Does Johnny Damon deserve to play this year? I think yes, based on his numbers from last year. However, the push seems to be for younger players, which Boras said. Damon would only truly benefit from playing in the American League, and those his prospects are quickly dwindling.

Wednesday, March 7, 2012

David Ortiz, Translator

My youngest brother introduced me to, which I should’ve found on my own. As I’ve stated before, I’m not the biggest fan of ESPN’s baseball coverage or their analysts (sorry, Tito). I prefer MLBNetwork because of their VERY extensive coverage of all things baseball and their analysts (Harold Reynolds, Dan Plesac, Al Leiter, Billy Ripken, Kevin Millar, and I could go on and on).

Last night, my brother was telling me about a report on involving Pedroia and Francona. I checked that out today, as well as the other articles on the website. I am pretty impressed with this blog, and I intend to keep checking back to it.
While on the blog, I came across a story concerning David Ortiz and Vincente Padilla. Padilla is in the hunt for the fifth starting position and has been a successful starter and reliever in the past. However, he does have some “issues” that can make him less than desirable, such as the injury bug getting him (neck surgery, nerve damage, etc.) and some personal life issues (he was arrested in his native Nicaragua for not paying child support for his tenth child). So far, his pitching has been impressed many people, especially those who have written him off.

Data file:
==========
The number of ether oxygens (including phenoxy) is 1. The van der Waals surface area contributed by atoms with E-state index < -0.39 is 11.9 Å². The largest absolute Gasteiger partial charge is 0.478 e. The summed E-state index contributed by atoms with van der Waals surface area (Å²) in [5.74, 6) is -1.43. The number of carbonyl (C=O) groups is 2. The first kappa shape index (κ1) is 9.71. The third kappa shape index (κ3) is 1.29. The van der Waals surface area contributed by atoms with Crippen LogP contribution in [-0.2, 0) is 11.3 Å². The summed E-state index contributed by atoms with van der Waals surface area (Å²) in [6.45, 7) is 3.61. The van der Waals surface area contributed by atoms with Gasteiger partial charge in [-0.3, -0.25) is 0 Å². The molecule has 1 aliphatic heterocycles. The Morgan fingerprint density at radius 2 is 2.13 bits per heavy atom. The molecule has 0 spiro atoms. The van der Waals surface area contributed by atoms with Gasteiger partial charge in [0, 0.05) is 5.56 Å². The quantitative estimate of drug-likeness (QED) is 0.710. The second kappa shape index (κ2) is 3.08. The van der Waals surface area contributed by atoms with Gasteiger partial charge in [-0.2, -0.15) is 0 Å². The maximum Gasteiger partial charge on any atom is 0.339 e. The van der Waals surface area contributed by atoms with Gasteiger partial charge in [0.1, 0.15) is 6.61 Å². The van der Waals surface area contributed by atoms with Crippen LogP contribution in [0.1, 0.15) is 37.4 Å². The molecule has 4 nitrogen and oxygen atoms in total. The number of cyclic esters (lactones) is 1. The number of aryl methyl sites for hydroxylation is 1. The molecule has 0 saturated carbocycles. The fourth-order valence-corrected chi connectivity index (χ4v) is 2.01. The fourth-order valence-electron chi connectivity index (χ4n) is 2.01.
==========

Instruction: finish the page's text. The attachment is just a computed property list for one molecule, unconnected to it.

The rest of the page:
But this post is about David Ortiz, the translator. Ortiz stood in for translator for Padilla after Padilla pitched on Monday. When the reporter asked Padilla how he liked his translator with the Red Sox, Padilla said something in Spanish, which Ortiz translated as:

He says (hee hee). Tthat he's happy to have a Latin guy because when he was with the Dodgers, [the translator] was Japanese.

I believe having common ground with the people surrounding you is very important for chemistry. After all the reports that were written at the end of the season last year, it was clear the Red Sox were not cohesive enough as a team. It seemed the pitchers kept to themselves, and there definitely were little clicks that stayed together.

Now, not every team is going to appear as together as the 2004 “Cowboy Up/ Idiots” or whatever they called themselves (I believe they called themselves the “Idiots” and Kevin Millar dubbed “Cowboy Up” their official slogan). But, in order to play well on the field, I do think the team needs to “play well” off the field as well. I’m not asking for them to sit around a campfire and sing Queen’s “We Are the Champions” like on “D2- The Mighty Ducks,” but there has to be some common ground.